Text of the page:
South Pittsburgh Reporter - Serving South Pittsburgh Since 1939

 
 

By Margaret Smyka
Contributing Writer 

Police offer home safety tips at council meeting

 

November 9, 2010



"How to protect yourself against home invasion, identity theft, and scams" was the subject of the October 25 meeting of the South Side Community Council.

Eve Trbovich, the organization's secretary and the evening's organizer, said the topic was chosen because of the neighborhood's large commercial district. Those who visit the area are often preyed upon, as are residents.

The guest speakers were Pittsburgh Police officers: detectives Michael Pilyih and John Mihalcin, of the Burglary Squad; Detective Christopher Jordan, of the Computer Crimes Unit; and Sergeant Lavonnie Bickerstaff, of the Robbery Squad.

The other guest speaker was Alison C. Hall, executive director of Pittsburgh Action Against Rape (PAAR).

The presentations began with Det. Mihalcin, who handles business and residential burglaries, defining the difference between robbery and burglary: a robbery is when someone forcibly takes something from you; a burglary is when someone breaks in.

To dramatize how to protect ourselves, Det. Pilyih played the role of a burglar. As a burglar, he said prefers that no one is at home and no one is watching when he strikes.

"What I don't like is ‘nebby' neighbors," he said.

What burglars like is a lot of shrubbery around a house.

"It's a great place for me to hide," he said. Burglars also like it when homeowners stash extra keys outdoors.

"If you hide them around the front door, I'll find them," he said.

A burglar does not like lights or alarm systems — all of which residents should have to help keep safe.

According to Det. Mihalcin, most burglaries occur during daylight hours when no one is home. Anyone seeing someone carrying a big television down the street should call the police, he said.

Det. Jordan said cyberspace criminals first go to websites like Facebook and Monster for identity theft. Popular scams over the Internet include the Nigerian; lonely hearts; and lottery.

In the Nigerian scam, victims are swindled into believing if they wire the scammers a sum of money they will receive a significantly larger sum in return.

"Tons of people fall for this scam," said Det. Jordan.

In the lonely hearts scam, a person believing they made a love connection is asked to send money for the love interest to pay a visit.

With lottery scams, people are asked to pay processing fees before they can collect their lottery winnings — but they never receive anything.

As the scams usually occur across state lines, the federal authorities are also involved, he said.

Some prevention tips for scams include: never give any personal information over the phone to unknown or suspicious callers; no law enforcement agency will ever request a person's assistance in solving a case over the phone; never withdraw money from the bank under the advice of any stranger for any reason, but call the police and report it immediately.

In her presentation, Sgt. Bickerstaff said there have been 13 home invasions in the South Side so far in 2010. Home invaders don't usually pick a home at random, but rather have likely been there before.

Of the 13 home invasions in the South Side, there were drug-related offenses by one or more occupants in nine of the invasions. Regardless, she stressed to the audience, those whose homes are invaded are victims, and the police department will investigate the crime to the fullest extent.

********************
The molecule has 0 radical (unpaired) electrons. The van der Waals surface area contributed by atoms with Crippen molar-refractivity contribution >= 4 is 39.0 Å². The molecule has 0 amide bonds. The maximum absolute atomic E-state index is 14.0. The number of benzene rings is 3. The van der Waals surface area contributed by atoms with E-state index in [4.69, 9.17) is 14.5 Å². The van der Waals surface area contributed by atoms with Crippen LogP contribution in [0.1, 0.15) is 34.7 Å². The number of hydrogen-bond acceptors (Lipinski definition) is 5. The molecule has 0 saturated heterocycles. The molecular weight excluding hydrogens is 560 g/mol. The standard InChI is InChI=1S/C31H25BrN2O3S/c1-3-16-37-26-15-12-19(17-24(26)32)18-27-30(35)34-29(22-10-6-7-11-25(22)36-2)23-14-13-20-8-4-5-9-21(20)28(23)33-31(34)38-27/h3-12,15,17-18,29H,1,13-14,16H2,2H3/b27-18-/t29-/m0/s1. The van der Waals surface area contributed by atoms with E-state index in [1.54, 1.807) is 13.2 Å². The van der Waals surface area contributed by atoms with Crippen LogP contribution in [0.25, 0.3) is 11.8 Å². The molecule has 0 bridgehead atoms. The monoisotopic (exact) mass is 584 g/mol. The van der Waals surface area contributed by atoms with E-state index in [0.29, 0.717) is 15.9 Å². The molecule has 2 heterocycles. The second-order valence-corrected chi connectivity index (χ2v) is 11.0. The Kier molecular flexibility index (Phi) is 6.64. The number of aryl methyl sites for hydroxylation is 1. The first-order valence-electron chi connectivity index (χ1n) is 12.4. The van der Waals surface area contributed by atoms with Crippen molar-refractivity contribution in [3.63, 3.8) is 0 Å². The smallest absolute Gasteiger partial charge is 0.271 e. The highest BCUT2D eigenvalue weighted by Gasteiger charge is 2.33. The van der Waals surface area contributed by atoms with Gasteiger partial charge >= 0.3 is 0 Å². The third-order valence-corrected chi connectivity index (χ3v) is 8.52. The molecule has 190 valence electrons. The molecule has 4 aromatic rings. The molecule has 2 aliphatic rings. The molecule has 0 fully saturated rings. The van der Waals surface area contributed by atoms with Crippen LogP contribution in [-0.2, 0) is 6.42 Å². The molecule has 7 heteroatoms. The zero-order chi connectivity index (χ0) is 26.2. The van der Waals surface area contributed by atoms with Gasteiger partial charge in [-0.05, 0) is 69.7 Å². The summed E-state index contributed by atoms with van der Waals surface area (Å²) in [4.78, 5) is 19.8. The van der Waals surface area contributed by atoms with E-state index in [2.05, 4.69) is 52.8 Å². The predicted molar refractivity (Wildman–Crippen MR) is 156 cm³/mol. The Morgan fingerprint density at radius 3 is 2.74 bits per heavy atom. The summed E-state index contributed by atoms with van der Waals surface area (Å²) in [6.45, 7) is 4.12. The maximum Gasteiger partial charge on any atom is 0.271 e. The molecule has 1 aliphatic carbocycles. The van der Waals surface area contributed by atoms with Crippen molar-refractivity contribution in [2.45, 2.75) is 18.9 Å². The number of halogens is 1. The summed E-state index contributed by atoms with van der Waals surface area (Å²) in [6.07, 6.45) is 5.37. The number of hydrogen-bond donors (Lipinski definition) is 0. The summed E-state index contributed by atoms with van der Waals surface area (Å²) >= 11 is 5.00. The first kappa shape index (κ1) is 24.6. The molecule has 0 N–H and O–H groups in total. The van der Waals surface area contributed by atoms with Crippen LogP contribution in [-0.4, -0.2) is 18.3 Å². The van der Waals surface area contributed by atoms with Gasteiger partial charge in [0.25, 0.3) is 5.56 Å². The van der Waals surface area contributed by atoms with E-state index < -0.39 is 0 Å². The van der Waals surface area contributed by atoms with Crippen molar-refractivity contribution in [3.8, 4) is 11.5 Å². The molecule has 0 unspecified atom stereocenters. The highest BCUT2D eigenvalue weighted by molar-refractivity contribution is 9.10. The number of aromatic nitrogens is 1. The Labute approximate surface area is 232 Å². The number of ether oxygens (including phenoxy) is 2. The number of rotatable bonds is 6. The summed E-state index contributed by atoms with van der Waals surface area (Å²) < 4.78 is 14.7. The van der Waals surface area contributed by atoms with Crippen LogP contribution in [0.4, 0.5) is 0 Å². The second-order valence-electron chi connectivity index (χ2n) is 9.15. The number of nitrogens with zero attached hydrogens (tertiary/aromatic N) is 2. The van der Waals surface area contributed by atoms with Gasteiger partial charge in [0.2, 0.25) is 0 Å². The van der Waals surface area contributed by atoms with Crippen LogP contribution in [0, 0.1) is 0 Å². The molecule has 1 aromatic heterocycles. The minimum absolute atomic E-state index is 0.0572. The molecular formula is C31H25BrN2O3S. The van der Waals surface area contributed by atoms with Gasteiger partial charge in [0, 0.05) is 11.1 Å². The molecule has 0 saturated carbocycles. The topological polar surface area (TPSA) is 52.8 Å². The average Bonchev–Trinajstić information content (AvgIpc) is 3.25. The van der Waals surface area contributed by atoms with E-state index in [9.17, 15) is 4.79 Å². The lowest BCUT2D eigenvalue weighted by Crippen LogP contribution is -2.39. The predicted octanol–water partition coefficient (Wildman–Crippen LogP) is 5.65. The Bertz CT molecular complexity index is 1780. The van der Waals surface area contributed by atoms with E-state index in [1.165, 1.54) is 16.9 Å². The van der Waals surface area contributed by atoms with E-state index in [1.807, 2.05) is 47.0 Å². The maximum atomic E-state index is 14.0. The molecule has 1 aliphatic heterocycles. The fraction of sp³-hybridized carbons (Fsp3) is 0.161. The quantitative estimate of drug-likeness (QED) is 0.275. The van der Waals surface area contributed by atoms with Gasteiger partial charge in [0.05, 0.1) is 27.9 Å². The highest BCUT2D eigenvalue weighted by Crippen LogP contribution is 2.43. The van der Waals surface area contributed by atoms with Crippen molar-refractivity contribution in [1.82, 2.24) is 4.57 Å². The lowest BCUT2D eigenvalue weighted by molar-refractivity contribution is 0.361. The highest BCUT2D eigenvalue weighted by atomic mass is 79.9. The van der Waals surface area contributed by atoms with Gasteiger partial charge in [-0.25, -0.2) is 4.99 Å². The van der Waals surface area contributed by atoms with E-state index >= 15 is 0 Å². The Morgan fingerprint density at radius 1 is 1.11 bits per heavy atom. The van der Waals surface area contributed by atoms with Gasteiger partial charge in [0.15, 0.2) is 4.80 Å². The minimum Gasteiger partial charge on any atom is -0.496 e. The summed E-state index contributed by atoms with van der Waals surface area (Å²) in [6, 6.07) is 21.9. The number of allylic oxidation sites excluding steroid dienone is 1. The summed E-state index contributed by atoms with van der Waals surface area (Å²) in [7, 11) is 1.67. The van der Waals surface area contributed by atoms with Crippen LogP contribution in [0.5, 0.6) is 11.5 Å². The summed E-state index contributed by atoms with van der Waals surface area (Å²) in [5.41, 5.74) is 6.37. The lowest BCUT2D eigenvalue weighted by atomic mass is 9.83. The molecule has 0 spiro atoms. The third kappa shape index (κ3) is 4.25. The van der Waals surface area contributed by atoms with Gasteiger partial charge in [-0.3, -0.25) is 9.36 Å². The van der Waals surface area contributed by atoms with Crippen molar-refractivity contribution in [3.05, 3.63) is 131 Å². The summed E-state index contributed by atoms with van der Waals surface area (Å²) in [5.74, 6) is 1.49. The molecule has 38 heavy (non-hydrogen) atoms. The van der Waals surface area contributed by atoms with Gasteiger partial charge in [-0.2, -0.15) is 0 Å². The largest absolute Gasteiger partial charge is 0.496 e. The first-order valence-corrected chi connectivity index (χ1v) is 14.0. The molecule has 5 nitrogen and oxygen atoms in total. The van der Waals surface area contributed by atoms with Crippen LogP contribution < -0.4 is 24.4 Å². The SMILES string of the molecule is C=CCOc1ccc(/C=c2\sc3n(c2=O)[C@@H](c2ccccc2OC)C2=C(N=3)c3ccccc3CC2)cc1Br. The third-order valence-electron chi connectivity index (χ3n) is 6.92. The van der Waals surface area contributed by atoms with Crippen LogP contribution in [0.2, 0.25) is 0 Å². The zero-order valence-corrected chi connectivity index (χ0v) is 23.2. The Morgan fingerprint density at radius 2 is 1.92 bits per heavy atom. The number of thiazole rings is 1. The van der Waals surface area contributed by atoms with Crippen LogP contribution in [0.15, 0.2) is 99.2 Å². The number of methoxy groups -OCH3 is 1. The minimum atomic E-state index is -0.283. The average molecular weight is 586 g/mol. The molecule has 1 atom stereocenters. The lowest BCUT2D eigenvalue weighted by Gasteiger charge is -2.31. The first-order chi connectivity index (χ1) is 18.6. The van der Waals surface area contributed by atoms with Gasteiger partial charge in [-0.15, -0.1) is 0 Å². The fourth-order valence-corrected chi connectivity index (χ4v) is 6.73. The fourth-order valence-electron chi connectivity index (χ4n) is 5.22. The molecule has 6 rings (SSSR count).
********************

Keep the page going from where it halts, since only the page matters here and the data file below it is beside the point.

The majority of home invasions occur within the first 60 to 70 seconds when people arrive home.

Home invaders often use tricks to gain entry, such as having a child knock on the door and ask for something while the adult hides on the side of the porch.

Prevention steps include: using your instincts, such as seeing someone on the street who does not belong in the neighborhood; using a peep hole; and having a game plan.

The latter refers to having assigned roles, such as "If this happens, you do this and I'll do that."

Ms. Hall began her presentation by saying PAAR has been part of the South Side since 1991. Founded as a non-profit organization in 1972, it is one of the nation's oldest rape crisis centers.

To keep safe from stranger rapes, she said to know your surroundings, and do not walk alone at 2 a.m.

According to the FBI, only 16 percent of rapes are reported. The PAAR victims range in age from 26 months to 72 years.

PAAR recently purchased four cameras in response to a rape in their alley this past summer.

"Be a good neighbor, look out, and report things," she concluded.

In the question-and-answer period at meeting's end, Det. Pilyih answered yes when he was asked if playing a radio in a home would deter a burglar.

An attendee said she receives calls from telemarketers soliciting donations for disabled veterans, the police, fire, and others. Det. Jordan said the calls may or may not be valid.

Next, a woman who was a victim of an attempted break-in a month ago said ever since the incident occurred, she is always turning on lights. Det. Pilyih said it is a normal reaction as she felt violated.

To a question about rape and alcohol, Ms. Hall said nine of every 10 rapes PAAR deals with include the involvement of alcohol.

When asked whether PAAR offers self-defense courses, she said the organization does provide the classes.

A woman said a store she owns in SouthSide Works was robbed of more than $3,000, and the police arrested the thief. Although it was the thief's 19th conviction for retail theft, the judge let her go.

"It's insane. We see a lot of that," said Det. Pilyih.

"We're frustrated, too," said he and Det. Mihalcin.

 

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